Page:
Taking up the Challenge


John *)

At the beginning this week we visited John, who, after graduating from his training for conservation agriculture at Kilimo Timilifu in Mchinga, has moved to one of the villages in the coastal part of Tanzania to start from scratch. After a one hour drive on a dirt road we arrived at the village. We were lucky that there was hardly any rain in the last days, else our journey had been a glissade.

Dirt Road
Road from Mchinga to Kijiweni – through the coastal hill land.

John and his family welcomed us joyfully and he showed us his farm. We found everything neat and tidy. There are several cashew trees on his field and he had planted sunflowers and peanuts in this season. This way he made the most use of the little land that he has. Cashew, sunflower and peanuts are in demand and when the harvest turns out well, it will bring him and his family some good income.

John's Farm
John’s farm: sunflowers with peanuts in between, in the background a cashew tree.

To give John a good start, Kilimo Timilifu has made available a house and 1 acre of land. This helps him and his family tremendously, but in the long run it is not enough land to run a good agri business, because John lives here with his wife and their nine children.

“John”, I asked him, “half a year ago you have moved to this place together with your family. What are the challenges you encounter?”

Sunflower with Bee
Sunflower from John’s farm – without bees no harvest

“Last year November,” he replied, “when we arrived here, we could not yet start conservational agriculture on our field, because we could not buy grass for covering it. The farmers here had already burnt it. And the soil here is sandy and less fertile, so we decided to grow sunflowers and sow peanuts in between. Peanuts grow well on this soil. The sunflowers might grow better next year when we are able to fertilize the field with manure. In addition there was not enough rain in November and December, factors which influenced our harvest for the worse.”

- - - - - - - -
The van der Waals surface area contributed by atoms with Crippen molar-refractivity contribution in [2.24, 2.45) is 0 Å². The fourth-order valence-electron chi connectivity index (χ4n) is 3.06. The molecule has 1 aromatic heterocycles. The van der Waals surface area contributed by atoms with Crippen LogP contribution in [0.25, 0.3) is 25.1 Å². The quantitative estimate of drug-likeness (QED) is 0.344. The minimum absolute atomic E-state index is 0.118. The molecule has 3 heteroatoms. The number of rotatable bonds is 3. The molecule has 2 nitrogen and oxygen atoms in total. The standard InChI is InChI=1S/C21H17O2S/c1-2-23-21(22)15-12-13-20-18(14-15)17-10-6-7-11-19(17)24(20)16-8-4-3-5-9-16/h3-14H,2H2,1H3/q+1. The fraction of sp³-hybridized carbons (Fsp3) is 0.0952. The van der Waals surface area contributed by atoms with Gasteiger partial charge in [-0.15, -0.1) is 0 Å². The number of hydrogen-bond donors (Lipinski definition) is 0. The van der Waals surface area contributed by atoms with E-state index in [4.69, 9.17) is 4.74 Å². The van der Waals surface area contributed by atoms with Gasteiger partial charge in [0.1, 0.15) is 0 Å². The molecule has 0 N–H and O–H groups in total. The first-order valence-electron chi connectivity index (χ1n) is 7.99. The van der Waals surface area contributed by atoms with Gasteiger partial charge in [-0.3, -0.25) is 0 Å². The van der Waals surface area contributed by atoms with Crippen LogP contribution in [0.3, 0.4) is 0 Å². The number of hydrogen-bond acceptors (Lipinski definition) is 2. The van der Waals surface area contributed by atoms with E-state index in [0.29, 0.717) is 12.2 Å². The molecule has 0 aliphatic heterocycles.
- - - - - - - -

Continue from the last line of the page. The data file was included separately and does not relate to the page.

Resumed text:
“This, consequently, means other challenges for us, like, for example, it becomes hard for us to pay for our children’s school expenses.”

One of his older daughters has finished a computer training and she’d love to open a stationary with typing and printing services – “But,” he said, “there is no capital to start it.”

John is a hard working man. He plans to gradually extend his farm and also establish a vegetable garden. But here the soil for a garden is bad. He has found a piece of land, though – it is 60 km away and the last part of the way he has to walk on foot.

Cashew Tree
Cashew tree on John’s farm

“Why, after all, have you come here, where there are so many difficulties?” I wanted to know.

“People here,” he replied, “need help in two ways. First, the farmers here work with traditional methods, plant traditional crops on bad soil and there is not enough rain. Consequently their harvests also are not suffiicient. By consistently applying conservational farming methods on my own farm I want to motivate the farmers here in the village to change their methods, so that in the end their harvests become better, too. That is, to improve the soil through covering and by the use of menure, a way of farming they do not know yet. Already now they come and visit me and we talk about the new way. I hope, one day they apply it to their own fields.”

“Yes, and secondly, I wish that the people here, most of which do not believe in Jesus at all, will one day also turn to him in faith. My family and I live a Christian lifestyle, and for sure, they will observe us – and ask questions.”

He then began to sing the song “Mungu ni pendo…” (God is Love) and we all joined in. The windows do not have glass here and the song could be heard in the neighbourhood.

I admire John’s and his wife’s courage and I am sure, one day things will start to change for the better.

A task that cannot be managed without the support of the family

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